On the other hand, as accessible as a portable force plate is compared to a traditional force plate, it remains less so than NIMBs. Rossiter-Fornoff et al. (1995) found the FICSIT-4, commonly known as the 4-stage balance test (4SBT), is reliable and valid for measuring balance in older adults. The test consists of four standing positions (feet together, semi-tandem, tandem, and single leg stance), and uses a stopwatch to measure length of time each position is maintained. Each position is then assigned incomplete (1-9 seconds) or complete (10 seconds), and further assigned a point value based on number of completed positions, as seen in Table 2. This test proves useful as a NIMB given that it was found to correlate with more dynamic measures of balance, such as the Tinetti test and Berg balance scale. This test is easy to administer, only requires a stopwatch, and typically takes 5 to 10 minutes, making it much more available to assess balance in older adults. This availability lends toward use in a wider range of environments, such as community health fairs, senior centers, or patient residences.

Table 2 - Click to enlarge in new windowTable 2. 4SBT Point Value Assignments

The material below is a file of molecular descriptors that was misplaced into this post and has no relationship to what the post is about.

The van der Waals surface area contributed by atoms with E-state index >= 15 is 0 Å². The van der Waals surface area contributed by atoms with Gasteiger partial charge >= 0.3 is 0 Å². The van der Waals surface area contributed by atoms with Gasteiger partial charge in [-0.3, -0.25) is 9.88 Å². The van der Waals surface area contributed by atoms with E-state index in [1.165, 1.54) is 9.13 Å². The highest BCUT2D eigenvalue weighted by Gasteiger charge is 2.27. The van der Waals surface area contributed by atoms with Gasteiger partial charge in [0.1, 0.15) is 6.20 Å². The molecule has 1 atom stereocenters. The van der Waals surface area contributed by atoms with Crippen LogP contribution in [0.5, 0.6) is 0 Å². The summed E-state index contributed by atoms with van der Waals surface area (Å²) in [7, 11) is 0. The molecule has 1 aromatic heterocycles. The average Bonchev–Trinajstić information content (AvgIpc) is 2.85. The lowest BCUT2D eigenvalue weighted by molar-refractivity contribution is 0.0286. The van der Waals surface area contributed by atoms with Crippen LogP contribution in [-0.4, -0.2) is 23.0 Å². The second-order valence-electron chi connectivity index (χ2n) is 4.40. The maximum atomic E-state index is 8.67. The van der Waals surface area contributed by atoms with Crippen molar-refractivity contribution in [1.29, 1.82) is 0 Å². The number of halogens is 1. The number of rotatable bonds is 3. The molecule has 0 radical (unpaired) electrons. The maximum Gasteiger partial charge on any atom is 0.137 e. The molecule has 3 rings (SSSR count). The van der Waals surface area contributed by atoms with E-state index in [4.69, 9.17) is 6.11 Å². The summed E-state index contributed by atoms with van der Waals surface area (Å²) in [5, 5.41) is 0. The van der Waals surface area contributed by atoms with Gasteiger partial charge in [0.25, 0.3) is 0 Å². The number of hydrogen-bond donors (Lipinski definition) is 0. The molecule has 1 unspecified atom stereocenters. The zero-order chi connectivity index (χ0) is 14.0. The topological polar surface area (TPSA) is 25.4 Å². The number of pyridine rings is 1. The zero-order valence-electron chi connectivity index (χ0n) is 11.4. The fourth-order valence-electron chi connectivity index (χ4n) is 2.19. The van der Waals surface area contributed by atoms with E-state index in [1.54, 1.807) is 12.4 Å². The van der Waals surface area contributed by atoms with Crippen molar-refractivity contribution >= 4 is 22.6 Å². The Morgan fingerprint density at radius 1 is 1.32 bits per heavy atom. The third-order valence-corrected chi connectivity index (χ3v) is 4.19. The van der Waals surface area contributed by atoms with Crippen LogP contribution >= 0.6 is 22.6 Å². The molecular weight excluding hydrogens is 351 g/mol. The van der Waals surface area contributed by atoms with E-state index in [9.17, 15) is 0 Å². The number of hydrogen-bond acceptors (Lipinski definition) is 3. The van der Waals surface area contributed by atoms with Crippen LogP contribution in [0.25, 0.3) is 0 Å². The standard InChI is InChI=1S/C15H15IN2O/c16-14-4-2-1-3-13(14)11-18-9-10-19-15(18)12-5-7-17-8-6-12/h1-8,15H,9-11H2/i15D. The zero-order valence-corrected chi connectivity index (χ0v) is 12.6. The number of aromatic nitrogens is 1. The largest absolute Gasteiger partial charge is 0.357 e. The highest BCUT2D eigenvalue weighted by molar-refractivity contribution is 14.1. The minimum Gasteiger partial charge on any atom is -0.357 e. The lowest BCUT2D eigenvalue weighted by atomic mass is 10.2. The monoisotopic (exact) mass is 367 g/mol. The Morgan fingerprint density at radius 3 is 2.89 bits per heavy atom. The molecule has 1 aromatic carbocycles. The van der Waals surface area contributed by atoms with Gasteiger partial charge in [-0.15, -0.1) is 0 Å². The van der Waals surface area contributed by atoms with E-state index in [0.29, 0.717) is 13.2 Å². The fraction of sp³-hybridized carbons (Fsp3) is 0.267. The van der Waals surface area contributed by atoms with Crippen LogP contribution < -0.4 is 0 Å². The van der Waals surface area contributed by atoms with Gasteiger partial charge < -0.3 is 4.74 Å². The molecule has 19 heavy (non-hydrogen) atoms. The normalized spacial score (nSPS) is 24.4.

These two examples, BTrackS and the 4SBT, provide context for a broader comparison between IMBs and NIMBs. The 4SBT would be a good solution for those seeking quick, easy assessments of balance, such as a screening event at a senior center, or perhaps even a family caregiver wanting to assess the balance of their aging loved one. Unfortunately, NIMBs, like the 4SBT, can have lower sensitivity than the gold standard of force plates, as reported by Saunders et al. (2015). Thus, if a properly trained individual is available, it could prove more beneficial to utilize an IMB, such as the BTrackS. This portable force plate remains relatively accessible, while providing more sensitive balance data. This could serve in a clinical or research setting where more thorough assessment is important for the progression of a treatment plan. Ultimately, the decision is left to skilled clinicians based on setting, accessibility, and availability of resources, perhaps even using a combination of both IMBs and NIMBs, to best assess balance in older adults.


Risk of developing heart failure much higher in rural areas vs. urban